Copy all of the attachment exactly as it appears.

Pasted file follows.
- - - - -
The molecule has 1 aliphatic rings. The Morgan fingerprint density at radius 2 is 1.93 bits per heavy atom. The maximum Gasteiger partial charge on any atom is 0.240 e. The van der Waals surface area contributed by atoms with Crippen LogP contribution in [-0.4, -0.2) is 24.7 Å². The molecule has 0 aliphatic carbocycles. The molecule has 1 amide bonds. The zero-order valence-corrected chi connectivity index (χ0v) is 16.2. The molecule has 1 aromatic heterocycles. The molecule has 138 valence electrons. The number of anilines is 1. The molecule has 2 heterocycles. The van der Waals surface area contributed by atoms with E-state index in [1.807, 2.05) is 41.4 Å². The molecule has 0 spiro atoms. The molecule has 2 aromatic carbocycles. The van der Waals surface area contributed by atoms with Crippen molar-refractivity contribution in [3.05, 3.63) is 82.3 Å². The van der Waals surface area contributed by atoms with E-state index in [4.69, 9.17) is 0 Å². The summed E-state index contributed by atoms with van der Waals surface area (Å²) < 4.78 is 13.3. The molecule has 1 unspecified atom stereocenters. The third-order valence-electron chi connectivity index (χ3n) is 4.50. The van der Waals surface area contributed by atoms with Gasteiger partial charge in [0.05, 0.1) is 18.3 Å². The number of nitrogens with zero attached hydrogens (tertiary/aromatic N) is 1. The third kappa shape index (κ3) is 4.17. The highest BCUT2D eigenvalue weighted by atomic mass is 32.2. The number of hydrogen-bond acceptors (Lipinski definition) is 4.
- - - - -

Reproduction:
The molecule has 1 aliphatic rings. The Morgan fingerprint density at radius 2 is 1.93 bits per heavy atom. The maximum Gasteiger partial charge on any atom is 0.240 e. The van der Waals surface area contributed by atoms with Crippen LogP contribution in [-0.4, -0.2) is 24.7 Å². The molecule has 0 aliphatic carbocycles. The molecule has 1 amide bonds. The zero-order valence-corrected chi connectivity index (χ0v) is 16.2. The molecule has 1 aromatic heterocycles. The molecule has 138 valence electrons. The number of anilines is 1. The molecule has 2 heterocycles. The van der Waals surface area contributed by atoms with E-state index in [1.807, 2.05) is 41.4 Å². The molecule has 0 spiro atoms. The molecule has 2 aromatic carbocycles. The van der Waals surface area contributed by atoms with Crippen molar-refractivity contribution in [3.05, 3.63) is 82.3 Å². The van der Waals surface area contributed by atoms with E-state index in [4.69, 9.17) is 0 Å². The summed E-state index contributed by atoms with van der Waals surface area (Å²) < 4.78 is 13.3. The molecule has 1 unspecified atom stereocenters. The third-order valence-electron chi connectivity index (χ3n) is 4.50. The van der Waals surface area contributed by atoms with Gasteiger partial charge in [0.05, 0.1) is 18.3 Å². The number of nitrogens with zero attached hydrogens (tertiary/aromatic N) is 1. The third kappa shape index (κ3) is 4.17. The highest BCUT2D eigenvalue weighted by atomic mass is 32.2. The number of hydrogen-bond acceptors (Lipinski definition) is 4.